Learn More
Analyzing political conservatism as motivated social cognition integrates theories of personality (authoritarianism, dogmatism-intolerance of ambiguity), epistemic and existential needs (for closure, regulatory focus, terror management), and ideological rationalization (social dominance, system justification). A meta-analysis (88 samples, 12 countries,(More)
This article introduces an individual-difference measure of the need for cognitive closure. As a dispositional construct, the need for cognitive closure is presently treated as a latent variable manifested through several different aspects, namely, desire for predictability, preference for order and structure, discomfort with ambiguity, decisiveness, and(More)
The present research explored the nature of automatic associations formed between short-term motives (temptations) and the overriding goals with which they interfere. Five experimental studies, encompassing several self-regulatory domains, found that temptations tend to activate such higher priority goals, whereas the latter tend to inhibit the temptations.(More)
1 The theory outlined in the present chapter adopts a cognitive approach to motivation. In the pages that follow we describe a research program premised on the notion that the cognitive treatment affords conceptual and methodological advantages enabling new insights into problems of motivated action, self-regulation and self-control. We begin by placing our(More)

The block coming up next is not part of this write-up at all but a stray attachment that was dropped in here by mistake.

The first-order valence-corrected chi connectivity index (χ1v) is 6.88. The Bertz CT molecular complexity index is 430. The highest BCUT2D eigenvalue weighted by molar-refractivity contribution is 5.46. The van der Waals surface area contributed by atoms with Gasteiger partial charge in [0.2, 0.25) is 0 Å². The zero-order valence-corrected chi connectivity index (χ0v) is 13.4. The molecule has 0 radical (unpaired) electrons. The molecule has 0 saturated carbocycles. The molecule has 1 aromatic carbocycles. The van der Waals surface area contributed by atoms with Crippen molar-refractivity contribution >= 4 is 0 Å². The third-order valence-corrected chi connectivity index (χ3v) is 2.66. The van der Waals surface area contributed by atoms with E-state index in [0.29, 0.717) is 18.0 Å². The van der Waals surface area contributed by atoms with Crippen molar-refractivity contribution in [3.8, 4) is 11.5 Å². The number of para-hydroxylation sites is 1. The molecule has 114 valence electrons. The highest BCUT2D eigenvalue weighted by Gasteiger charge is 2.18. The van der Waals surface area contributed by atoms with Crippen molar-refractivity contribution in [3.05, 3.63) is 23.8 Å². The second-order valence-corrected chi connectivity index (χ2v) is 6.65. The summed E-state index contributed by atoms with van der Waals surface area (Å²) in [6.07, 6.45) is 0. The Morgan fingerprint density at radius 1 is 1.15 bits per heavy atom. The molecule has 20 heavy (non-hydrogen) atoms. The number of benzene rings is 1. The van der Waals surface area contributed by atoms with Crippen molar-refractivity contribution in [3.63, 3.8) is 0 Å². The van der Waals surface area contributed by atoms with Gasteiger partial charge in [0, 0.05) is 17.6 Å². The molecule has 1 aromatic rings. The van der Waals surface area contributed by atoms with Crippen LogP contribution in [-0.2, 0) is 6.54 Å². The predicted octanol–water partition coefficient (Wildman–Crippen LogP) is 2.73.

A theoretical framework is outlined in which the key construct is the need for (nonspecific) cognitive closure. The need for closure is a desire for definite knowledge on some issue. It represents a dimension of stable individual differences as well as a situationally evocable state. The need for closure has widely ramifying consequences for(More)
Three experiments were conducted to test the hypothesis that primacy effects, ethnic stereotyping, and numerical anchoring all represent " epistemic freezing " in which the lay-knower becomes less aware of plausible alternative hypotheses and/or inconsistent bits of evidence competing with a given judgment. It was hypothesized that epistemic freezing would(More)
Six studies explore the role of goal shielding in self-regulation by examining how the activation of focal goals to which the individual is committed inhibits the accessibility of alternative goals. Consistent evidence was found for such goal shielding, and a number of its moderators were identified: Individuals' level of commitment to the focal goal, their(More)
An integrated series of studies investigated 2 functional dimensions of self-regulation referred to as assessment and locomotion (E. T. Higgins and A. W. Kruglanski, 1995). Assessment constitutes the comparative aspect of self-regulation that critically evaluates alternative goals or means to decide which are best to pursue and appraises performance.(More)
Major current notions of persuasion depict it as attainable via 2 qualitatively distinct routes: (a) a central or a systematic route in which opinions and attitudes are based on carefully processed arguments in the persuasive message and (b) a peripheral or heu-ristic route in which they are based on briefly considered heuristics or cues, exoge-nous to the(More)
A meta-analysis by J. (2003) concluded that political conservatism is partially motivated by the management of uncertainty and threat. In this reply to J. Greenberg and E. Jonas (2003), conceptual issues are clarified, numerous political anomalies are explained, and alleged counterexamples are incorporated with a dynamic model that takes into account(More)